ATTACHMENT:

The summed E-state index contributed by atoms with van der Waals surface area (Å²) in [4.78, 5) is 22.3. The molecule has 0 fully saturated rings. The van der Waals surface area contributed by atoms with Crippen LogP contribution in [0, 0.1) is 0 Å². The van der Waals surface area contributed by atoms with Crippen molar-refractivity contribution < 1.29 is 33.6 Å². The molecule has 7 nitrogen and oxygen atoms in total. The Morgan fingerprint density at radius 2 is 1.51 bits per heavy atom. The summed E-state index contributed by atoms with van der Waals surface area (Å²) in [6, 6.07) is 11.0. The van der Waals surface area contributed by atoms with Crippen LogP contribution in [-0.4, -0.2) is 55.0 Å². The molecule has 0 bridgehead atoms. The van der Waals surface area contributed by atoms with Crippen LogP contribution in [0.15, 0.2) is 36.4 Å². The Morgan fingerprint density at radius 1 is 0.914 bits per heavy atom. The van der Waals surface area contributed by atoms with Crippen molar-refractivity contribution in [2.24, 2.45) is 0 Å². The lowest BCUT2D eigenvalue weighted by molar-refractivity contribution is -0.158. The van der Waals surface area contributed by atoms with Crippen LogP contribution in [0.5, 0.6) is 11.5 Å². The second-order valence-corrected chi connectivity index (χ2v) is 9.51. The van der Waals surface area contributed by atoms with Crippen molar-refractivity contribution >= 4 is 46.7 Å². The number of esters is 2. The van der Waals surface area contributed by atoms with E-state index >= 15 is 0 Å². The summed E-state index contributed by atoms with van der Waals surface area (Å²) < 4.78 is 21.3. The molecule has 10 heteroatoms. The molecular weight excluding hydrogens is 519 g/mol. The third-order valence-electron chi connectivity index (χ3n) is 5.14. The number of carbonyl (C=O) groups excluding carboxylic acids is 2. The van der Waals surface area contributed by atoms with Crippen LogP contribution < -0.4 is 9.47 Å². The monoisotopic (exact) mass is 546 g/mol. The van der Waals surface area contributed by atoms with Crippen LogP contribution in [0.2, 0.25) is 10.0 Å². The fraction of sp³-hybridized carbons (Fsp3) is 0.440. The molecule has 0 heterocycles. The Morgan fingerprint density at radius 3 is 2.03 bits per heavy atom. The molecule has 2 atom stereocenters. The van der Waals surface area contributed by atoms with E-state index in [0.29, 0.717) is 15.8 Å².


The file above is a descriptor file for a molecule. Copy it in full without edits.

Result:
The summed E-state index contributed by atoms with van der Waals surface area (Å²) in [4.78, 5) is 22.3. The molecule has 0 fully saturated rings. The van der Waals surface area contributed by atoms with Crippen LogP contribution in [0, 0.1) is 0 Å². The van der Waals surface area contributed by atoms with Crippen molar-refractivity contribution < 1.29 is 33.6 Å². The molecule has 7 nitrogen and oxygen atoms in total. The Morgan fingerprint density at radius 2 is 1.51 bits per heavy atom. The summed E-state index contributed by atoms with van der Waals surface area (Å²) in [6, 6.07) is 11.0. The van der Waals surface area contributed by atoms with Crippen LogP contribution in [-0.4, -0.2) is 55.0 Å². The molecule has 0 bridgehead atoms. The van der Waals surface area contributed by atoms with Crippen LogP contribution in [0.15, 0.2) is 36.4 Å². The Morgan fingerprint density at radius 1 is 0.914 bits per heavy atom. The van der Waals surface area contributed by atoms with Crippen molar-refractivity contribution in [2.24, 2.45) is 0 Å². The lowest BCUT2D eigenvalue weighted by molar-refractivity contribution is -0.158. The van der Waals surface area contributed by atoms with Crippen LogP contribution in [0.5, 0.6) is 11.5 Å². The second-order valence-corrected chi connectivity index (χ2v) is 9.51. The van der Waals surface area contributed by atoms with Crippen molar-refractivity contribution >= 4 is 46.7 Å². The number of esters is 2. The van der Waals surface area contributed by atoms with E-state index >= 15 is 0 Å². The summed E-state index contributed by atoms with van der Waals surface area (Å²) < 4.78 is 21.3. The molecule has 10 heteroatoms. The molecular weight excluding hydrogens is 519 g/mol. The third-order valence-electron chi connectivity index (χ3n) is 5.14. The number of carbonyl (C=O) groups excluding carboxylic acids is 2. The van der Waals surface area contributed by atoms with Crippen LogP contribution < -0.4 is 9.47 Å². The monoisotopic (exact) mass is 546 g/mol. The van der Waals surface area contributed by atoms with Crippen LogP contribution in [0.2, 0.25) is 10.0 Å². The fraction of sp³-hybridized carbons (Fsp3) is 0.440. The molecule has 0 heterocycles. The Morgan fingerprint density at radius 3 is 2.03 bits per heavy atom. The molecule has 2 atom stereocenters. The van der Waals surface area contributed by atoms with E-state index in [0.29, 0.717) is 15.8 Å².